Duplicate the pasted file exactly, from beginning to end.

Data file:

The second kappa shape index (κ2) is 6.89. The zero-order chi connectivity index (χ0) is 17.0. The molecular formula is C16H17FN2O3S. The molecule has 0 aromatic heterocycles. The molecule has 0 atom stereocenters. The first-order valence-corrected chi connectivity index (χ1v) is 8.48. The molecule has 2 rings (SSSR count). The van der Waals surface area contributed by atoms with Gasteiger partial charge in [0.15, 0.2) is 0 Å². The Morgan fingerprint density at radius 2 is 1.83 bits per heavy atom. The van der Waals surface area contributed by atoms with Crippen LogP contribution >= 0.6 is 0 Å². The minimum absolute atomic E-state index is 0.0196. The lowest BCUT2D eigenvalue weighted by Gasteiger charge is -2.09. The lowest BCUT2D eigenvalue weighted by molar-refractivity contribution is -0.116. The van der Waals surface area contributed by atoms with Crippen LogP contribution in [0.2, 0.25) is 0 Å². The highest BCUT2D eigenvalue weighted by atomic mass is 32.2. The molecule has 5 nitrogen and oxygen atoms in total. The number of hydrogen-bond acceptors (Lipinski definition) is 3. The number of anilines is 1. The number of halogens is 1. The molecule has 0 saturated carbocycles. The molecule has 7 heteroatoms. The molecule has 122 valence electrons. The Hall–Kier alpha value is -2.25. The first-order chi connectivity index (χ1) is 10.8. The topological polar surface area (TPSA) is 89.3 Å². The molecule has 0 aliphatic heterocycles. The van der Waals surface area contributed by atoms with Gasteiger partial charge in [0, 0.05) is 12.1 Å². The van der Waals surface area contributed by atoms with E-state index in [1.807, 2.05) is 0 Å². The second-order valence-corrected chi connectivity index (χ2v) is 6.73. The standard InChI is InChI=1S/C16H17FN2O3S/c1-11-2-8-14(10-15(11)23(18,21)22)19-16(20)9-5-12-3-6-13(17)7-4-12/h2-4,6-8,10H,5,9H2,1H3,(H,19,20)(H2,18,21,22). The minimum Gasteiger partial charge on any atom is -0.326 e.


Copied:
The second kappa shape index (κ2) is 6.89. The zero-order chi connectivity index (χ0) is 17.0. The molecular formula is C16H17FN2O3S. The molecule has 0 aromatic heterocycles. The molecule has 0 atom stereocenters. The first-order valence-corrected chi connectivity index (χ1v) is 8.48. The molecule has 2 rings (SSSR count). The van der Waals surface area contributed by atoms with Gasteiger partial charge in [0.15, 0.2) is 0 Å². The Morgan fingerprint density at radius 2 is 1.83 bits per heavy atom. The van der Waals surface area contributed by atoms with Crippen LogP contribution >= 0.6 is 0 Å². The minimum absolute atomic E-state index is 0.0196. The lowest BCUT2D eigenvalue weighted by Gasteiger charge is -2.09. The lowest BCUT2D eigenvalue weighted by molar-refractivity contribution is -0.116. The van der Waals surface area contributed by atoms with Crippen LogP contribution in [0.2, 0.25) is 0 Å². The highest BCUT2D eigenvalue weighted by atomic mass is 32.2. The molecule has 5 nitrogen and oxygen atoms in total. The number of hydrogen-bond acceptors (Lipinski definition) is 3. The number of anilines is 1. The number of halogens is 1. The molecule has 0 saturated carbocycles. The molecule has 7 heteroatoms. The molecule has 122 valence electrons. The Hall–Kier alpha value is -2.25. The first-order chi connectivity index (χ1) is 10.8. The topological polar surface area (TPSA) is 89.3 Å². The molecule has 0 aliphatic heterocycles. The van der Waals surface area contributed by atoms with Gasteiger partial charge in [0, 0.05) is 12.1 Å². The van der Waals surface area contributed by atoms with E-state index in [1.807, 2.05) is 0 Å². The second-order valence-corrected chi connectivity index (χ2v) is 6.73. The standard InChI is InChI=1S/C16H17FN2O3S/c1-11-2-8-14(10-15(11)23(18,21)22)19-16(20)9-5-12-3-6-13(17)7-4-12/h2-4,6-8,10H,5,9H2,1H3,(H,19,20)(H2,18,21,22). The minimum Gasteiger partial charge on any atom is -0.326 e.